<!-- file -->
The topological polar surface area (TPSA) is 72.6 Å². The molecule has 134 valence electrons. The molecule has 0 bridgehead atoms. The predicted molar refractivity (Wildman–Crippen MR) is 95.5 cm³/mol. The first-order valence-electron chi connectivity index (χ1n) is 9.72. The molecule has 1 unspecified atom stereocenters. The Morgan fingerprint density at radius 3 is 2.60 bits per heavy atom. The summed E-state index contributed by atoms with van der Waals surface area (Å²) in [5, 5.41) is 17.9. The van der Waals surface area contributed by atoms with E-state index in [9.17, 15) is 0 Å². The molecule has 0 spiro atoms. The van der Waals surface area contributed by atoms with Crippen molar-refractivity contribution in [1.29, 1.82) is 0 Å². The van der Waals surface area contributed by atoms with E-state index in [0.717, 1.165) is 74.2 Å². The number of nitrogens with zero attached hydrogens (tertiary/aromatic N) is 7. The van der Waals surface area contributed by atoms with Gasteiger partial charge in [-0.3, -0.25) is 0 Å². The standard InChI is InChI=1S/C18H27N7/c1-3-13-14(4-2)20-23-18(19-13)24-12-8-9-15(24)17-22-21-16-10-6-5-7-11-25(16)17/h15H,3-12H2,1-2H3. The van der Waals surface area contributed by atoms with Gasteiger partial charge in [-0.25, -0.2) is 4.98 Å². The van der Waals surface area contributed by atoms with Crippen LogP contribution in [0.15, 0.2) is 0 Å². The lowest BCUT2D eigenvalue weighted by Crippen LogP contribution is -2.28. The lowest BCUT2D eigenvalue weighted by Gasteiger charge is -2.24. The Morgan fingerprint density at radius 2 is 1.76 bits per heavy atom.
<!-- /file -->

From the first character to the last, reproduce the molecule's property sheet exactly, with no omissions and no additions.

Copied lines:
The topological polar surface area (TPSA) is 72.6 Å². The molecule has 134 valence electrons. The molecule has 0 bridgehead atoms. The predicted molar refractivity (Wildman–Crippen MR) is 95.5 cm³/mol. The first-order valence-electron chi connectivity index (χ1n) is 9.72. The molecule has 1 unspecified atom stereocenters. The Morgan fingerprint density at radius 3 is 2.60 bits per heavy atom. The summed E-state index contributed by atoms with van der Waals surface area (Å²) in [5, 5.41) is 17.9. The van der Waals surface area contributed by atoms with E-state index in [9.17, 15) is 0 Å². The molecule has 0 spiro atoms. The van der Waals surface area contributed by atoms with Crippen molar-refractivity contribution in [1.29, 1.82) is 0 Å². The van der Waals surface area contributed by atoms with E-state index in [0.717, 1.165) is 74.2 Å². The number of nitrogens with zero attached hydrogens (tertiary/aromatic N) is 7. The van der Waals surface area contributed by atoms with Gasteiger partial charge in [-0.3, -0.25) is 0 Å². The standard InChI is InChI=1S/C18H27N7/c1-3-13-14(4-2)20-23-18(19-13)24-12-8-9-15(24)17-22-21-16-10-6-5-7-11-25(16)17/h15H,3-12H2,1-2H3. The van der Waals surface area contributed by atoms with Gasteiger partial charge in [-0.25, -0.2) is 4.98 Å². The van der Waals surface area contributed by atoms with Crippen LogP contribution in [0.15, 0.2) is 0 Å². The lowest BCUT2D eigenvalue weighted by Crippen LogP contribution is -2.28. The lowest BCUT2D eigenvalue weighted by Gasteiger charge is -2.24. The Morgan fingerprint density at radius 2 is 1.76 bits per heavy atom.